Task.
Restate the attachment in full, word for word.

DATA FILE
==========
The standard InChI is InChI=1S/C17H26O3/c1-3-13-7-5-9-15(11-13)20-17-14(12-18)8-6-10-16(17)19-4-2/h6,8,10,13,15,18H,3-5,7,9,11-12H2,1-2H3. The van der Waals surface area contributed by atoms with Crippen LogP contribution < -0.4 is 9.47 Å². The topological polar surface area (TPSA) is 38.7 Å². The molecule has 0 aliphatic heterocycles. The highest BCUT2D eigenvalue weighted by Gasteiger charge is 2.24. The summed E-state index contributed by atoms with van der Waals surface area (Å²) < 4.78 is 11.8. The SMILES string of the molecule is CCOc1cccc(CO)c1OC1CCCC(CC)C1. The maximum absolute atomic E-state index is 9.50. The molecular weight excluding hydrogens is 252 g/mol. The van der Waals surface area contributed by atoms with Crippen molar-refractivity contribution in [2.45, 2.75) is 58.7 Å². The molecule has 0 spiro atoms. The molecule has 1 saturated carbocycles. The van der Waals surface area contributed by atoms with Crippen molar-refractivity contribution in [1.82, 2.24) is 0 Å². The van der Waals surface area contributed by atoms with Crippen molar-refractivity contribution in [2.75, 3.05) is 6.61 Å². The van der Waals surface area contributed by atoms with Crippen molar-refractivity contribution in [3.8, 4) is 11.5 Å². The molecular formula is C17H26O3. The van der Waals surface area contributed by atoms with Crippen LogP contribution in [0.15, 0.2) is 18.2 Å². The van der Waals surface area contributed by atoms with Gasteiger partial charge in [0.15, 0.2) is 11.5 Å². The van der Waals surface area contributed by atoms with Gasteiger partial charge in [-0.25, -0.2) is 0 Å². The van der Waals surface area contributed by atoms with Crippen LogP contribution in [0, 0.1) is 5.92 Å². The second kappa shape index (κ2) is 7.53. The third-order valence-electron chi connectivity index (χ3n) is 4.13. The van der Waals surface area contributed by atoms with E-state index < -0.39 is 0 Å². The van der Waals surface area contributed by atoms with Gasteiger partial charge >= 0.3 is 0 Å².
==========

The standard InChI is InChI=1S/C17H26O3/c1-3-13-7-5-9-15(11-13)20-17-14(12-18)8-6-10-16(17)19-4-2/h6,8,10,13,15,18H,3-5,7,9,11-12H2,1-2H3. The van der Waals surface area contributed by atoms with Crippen LogP contribution < -0.4 is 9.47 Å². The topological polar surface area (TPSA) is 38.7 Å². The molecule has 0 aliphatic heterocycles. The highest BCUT2D eigenvalue weighted by Gasteiger charge is 2.24. The summed E-state index contributed by atoms with van der Waals surface area (Å²) < 4.78 is 11.8. The SMILES string of the molecule is CCOc1cccc(CO)c1OC1CCCC(CC)C1. The maximum absolute atomic E-state index is 9.50. The molecular weight excluding hydrogens is 252 g/mol. The van der Waals surface area contributed by atoms with Crippen molar-refractivity contribution in [2.45, 2.75) is 58.7 Å². The molecule has 0 spiro atoms. The molecule has 1 saturated carbocycles. The van der Waals surface area contributed by atoms with Crippen molar-refractivity contribution in [1.82, 2.24) is 0 Å². The van der Waals surface area contributed by atoms with Crippen molar-refractivity contribution in [2.75, 3.05) is 6.61 Å². The van der Waals surface area contributed by atoms with Crippen molar-refractivity contribution in [3.8, 4) is 11.5 Å². The molecular formula is C17H26O3. The van der Waals surface area contributed by atoms with Crippen LogP contribution in [0.15, 0.2) is 18.2 Å². The van der Waals surface area contributed by atoms with Gasteiger partial charge in [0.15, 0.2) is 11.5 Å². The van der Waals surface area contributed by atoms with Gasteiger partial charge in [-0.25, -0.2) is 0 Å². The van der Waals surface area contributed by atoms with Crippen LogP contribution in [0, 0.1) is 5.92 Å². The second kappa shape index (κ2) is 7.53. The third-order valence-electron chi connectivity index (χ3n) is 4.13. The van der Waals surface area contributed by atoms with E-state index < -0.39 is 0 Å². The van der Waals surface area contributed by atoms with Gasteiger partial charge >= 0.3 is 0 Å².